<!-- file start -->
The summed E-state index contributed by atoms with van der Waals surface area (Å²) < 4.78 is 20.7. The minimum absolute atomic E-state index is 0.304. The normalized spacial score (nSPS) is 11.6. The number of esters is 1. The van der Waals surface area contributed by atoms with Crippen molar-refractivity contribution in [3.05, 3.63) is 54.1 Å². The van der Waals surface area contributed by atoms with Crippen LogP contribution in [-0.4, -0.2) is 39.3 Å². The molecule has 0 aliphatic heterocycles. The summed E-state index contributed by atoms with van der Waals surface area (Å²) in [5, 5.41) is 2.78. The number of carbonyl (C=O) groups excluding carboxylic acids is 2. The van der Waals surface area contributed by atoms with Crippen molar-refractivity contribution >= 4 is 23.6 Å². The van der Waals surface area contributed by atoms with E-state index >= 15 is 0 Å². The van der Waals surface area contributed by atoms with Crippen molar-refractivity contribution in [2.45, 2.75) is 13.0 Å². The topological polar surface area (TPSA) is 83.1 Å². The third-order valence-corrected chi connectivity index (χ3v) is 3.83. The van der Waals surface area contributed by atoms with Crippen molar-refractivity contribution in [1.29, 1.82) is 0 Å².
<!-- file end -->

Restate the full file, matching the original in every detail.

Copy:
The summed E-state index contributed by atoms with van der Waals surface area (Å²) < 4.78 is 20.7. The minimum absolute atomic E-state index is 0.304. The normalized spacial score (nSPS) is 11.6. The number of esters is 1. The van der Waals surface area contributed by atoms with Crippen molar-refractivity contribution in [3.05, 3.63) is 54.1 Å². The van der Waals surface area contributed by atoms with Crippen LogP contribution in [-0.4, -0.2) is 39.3 Å². The molecule has 0 aliphatic heterocycles. The summed E-state index contributed by atoms with van der Waals surface area (Å²) in [5, 5.41) is 2.78. The number of carbonyl (C=O) groups excluding carboxylic acids is 2. The van der Waals surface area contributed by atoms with Crippen molar-refractivity contribution >= 4 is 23.6 Å². The van der Waals surface area contributed by atoms with E-state index >= 15 is 0 Å². The van der Waals surface area contributed by atoms with Crippen molar-refractivity contribution in [2.45, 2.75) is 13.0 Å². The topological polar surface area (TPSA) is 83.1 Å². The third-order valence-corrected chi connectivity index (χ3v) is 3.83. The van der Waals surface area contributed by atoms with Crippen molar-refractivity contribution in [1.29, 1.82) is 0 Å².